Devil in the Grove: Thurgood Marshall, the Groveland Boys, and the Dawn of a New America
* Winner of the 2013 Pulitzer Prize for General Nonfiction* Nominated for a 2013 Edgar Award * Book of the Year (Non-fiction, 2012) The Boston Globe, Christian Science Monitor In 1949, Florida's orange industry was booming, and citrus barons got rich on the backs of cheap Jim Crow labor. To... show more
* Winner of the 2013 Pulitzer Prize for General Nonfiction* Nominated for a 2013 Edgar Award * Book of the Year (Non-fiction, 2012) The Boston Globe, Christian Science Monitor In 1949, Florida's orange industry was booming, and citrus barons got rich on the backs of cheap Jim Crow labor. To maintain order and profits, they turned to Willis V. McCall, a violent sheriff who ruled Lake County with murderous resolve. When a white seventeen-year-old Groveland girl cried rape, McCall was fast on the trail of four young blacks who dared to envision a future for themselves beyond the citrus groves. By day's end, the Ku Klux Klan had rolled into town, burning the homes of blacks to the ground and chasing hundreds into the swamps, hell-bent on lynching the young men who came to be known as "the Groveland Boys." And so began the chain of events that would bring Thurgood Marshall, the man known as "Mr. Civil Rights," and the most important American lawyer of the twentieth century, into the deadly fray. Associates thought it was suicidal for him to wade into the "Florida Terror" at a time when he was irreplaceable to the burgeoning civil rights movement, but the lawyer would not shrink from the fight--not after the Klan had murdered one of Marshall's NAACP associates involved with the case and Marshall had endured continual threats that he would be next. Drawing on a wealth of never-before-published material, including the FBI's unredacted Groveland case files, as well as unprecedented access to the NAACP's Legal Defense Fund files, King shines new light on this remarkable civil rights crusader, setting his rich and driving narrative against the heroic backdrop of a case that U.S. Supreme Court justice Robert Jackson decried as "one of the best examples of one of the worst menaces to American justice.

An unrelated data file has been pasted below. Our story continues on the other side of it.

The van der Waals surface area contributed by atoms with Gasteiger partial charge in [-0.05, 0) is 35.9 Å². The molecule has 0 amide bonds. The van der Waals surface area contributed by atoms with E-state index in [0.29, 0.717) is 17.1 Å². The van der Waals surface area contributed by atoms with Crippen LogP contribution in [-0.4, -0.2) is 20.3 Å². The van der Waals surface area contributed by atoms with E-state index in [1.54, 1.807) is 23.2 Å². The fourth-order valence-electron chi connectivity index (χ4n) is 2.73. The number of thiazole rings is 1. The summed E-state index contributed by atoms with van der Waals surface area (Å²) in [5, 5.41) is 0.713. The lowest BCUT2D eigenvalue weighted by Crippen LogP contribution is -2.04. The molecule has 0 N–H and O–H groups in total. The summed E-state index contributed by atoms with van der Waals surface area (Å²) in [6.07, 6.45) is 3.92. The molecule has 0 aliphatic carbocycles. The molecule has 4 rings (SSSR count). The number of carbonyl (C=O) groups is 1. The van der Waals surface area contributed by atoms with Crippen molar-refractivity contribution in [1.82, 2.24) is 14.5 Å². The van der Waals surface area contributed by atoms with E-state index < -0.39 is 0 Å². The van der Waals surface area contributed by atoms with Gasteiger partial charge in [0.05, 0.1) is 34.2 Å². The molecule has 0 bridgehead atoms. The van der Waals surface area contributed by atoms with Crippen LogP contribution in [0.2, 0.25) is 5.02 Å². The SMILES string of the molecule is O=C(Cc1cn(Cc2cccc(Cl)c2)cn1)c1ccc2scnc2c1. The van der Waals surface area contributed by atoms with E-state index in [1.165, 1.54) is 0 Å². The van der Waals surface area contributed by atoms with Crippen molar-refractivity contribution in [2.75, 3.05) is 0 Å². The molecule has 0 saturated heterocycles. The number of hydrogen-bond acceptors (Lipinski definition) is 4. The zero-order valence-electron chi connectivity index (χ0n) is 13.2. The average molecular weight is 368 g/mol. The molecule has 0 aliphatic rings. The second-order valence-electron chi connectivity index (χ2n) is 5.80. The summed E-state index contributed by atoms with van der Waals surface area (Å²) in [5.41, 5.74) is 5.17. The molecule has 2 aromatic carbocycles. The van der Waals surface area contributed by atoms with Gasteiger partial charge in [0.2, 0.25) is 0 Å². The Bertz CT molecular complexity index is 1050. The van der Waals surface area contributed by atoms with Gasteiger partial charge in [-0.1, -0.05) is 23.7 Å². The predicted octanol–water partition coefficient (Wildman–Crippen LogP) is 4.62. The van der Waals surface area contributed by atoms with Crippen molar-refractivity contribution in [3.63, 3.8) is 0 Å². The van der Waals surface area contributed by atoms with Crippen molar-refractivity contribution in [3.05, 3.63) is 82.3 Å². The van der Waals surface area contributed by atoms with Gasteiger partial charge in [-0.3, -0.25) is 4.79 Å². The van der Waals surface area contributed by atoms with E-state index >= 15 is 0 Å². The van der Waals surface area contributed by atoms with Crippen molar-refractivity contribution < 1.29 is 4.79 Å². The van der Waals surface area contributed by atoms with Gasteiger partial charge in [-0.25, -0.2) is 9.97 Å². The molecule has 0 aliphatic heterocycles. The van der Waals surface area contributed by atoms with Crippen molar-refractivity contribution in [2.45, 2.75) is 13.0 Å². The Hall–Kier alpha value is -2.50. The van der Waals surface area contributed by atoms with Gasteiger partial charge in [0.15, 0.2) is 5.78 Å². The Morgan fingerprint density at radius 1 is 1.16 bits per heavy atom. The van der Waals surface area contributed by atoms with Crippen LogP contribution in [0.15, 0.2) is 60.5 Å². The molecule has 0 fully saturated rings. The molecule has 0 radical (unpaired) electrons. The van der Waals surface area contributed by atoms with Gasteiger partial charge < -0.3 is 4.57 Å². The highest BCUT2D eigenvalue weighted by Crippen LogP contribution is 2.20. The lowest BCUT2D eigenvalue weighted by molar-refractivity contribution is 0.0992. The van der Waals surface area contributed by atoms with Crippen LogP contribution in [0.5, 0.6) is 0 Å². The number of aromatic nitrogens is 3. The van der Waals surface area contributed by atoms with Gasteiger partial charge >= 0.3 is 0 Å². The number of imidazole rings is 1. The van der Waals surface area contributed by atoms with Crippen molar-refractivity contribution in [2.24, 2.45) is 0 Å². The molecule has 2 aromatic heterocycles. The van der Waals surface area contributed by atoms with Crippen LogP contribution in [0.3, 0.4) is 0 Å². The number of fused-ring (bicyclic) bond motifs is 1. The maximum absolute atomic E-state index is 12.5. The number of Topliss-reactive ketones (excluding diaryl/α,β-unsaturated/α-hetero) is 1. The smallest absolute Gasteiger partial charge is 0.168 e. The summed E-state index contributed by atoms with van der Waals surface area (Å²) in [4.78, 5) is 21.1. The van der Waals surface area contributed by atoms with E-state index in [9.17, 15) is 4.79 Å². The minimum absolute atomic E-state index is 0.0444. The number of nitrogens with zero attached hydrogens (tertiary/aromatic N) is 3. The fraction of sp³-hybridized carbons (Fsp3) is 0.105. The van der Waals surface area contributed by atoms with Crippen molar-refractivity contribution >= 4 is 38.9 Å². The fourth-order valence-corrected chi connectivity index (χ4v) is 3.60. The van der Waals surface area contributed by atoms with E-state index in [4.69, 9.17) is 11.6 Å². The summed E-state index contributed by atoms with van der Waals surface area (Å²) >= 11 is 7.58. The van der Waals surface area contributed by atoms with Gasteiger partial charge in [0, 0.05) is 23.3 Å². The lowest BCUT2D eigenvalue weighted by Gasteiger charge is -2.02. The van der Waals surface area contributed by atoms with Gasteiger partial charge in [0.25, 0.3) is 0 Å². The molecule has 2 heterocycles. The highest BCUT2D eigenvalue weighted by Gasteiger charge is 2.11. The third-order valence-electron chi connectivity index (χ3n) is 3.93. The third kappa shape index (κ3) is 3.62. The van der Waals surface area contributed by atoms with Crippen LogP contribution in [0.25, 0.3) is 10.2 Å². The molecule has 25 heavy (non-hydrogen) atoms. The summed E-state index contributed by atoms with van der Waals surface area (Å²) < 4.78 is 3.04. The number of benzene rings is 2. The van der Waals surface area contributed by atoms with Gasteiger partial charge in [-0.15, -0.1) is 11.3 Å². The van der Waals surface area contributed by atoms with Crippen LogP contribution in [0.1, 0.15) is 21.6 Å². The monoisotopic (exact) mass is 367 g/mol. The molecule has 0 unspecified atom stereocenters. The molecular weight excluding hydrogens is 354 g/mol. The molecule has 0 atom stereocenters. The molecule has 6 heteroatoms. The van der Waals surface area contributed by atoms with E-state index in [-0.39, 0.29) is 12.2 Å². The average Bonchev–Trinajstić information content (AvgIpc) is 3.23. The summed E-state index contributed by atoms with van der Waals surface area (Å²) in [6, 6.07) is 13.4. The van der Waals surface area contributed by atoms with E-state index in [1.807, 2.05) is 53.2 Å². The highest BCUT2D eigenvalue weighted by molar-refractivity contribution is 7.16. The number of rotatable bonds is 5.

Publish date: February 19th 2013
Publisher: Harper Perennial
Pages no: 464
Edition language: English
, Book Club
, American History
, True Crime
As this was a subject I knew very little about, this was very informative, both from a objective and subjective, emotive standpoint. However the book lacked focus. Mostly the book was about the Groveland boys, but sometimes it was about Thurgood Marshall, who was only partially involved in the case,...
This book was read beautifully by Peter Francis James. If I could have, I would have given it ten stars. It should be required reading in schools across the country. I grew up, went to school, got degrees, but I was never taught about the injustice in the black community in such a detailed, well res...
Enlightening! Easily one of the best books I have read this year. It is one thing to learn about the struggle against prejudice and inequality in a textbook, and it is quite another to FEEL as though you are LIVING it. Gilbert King is able to transport his readers back to a time which should not be ...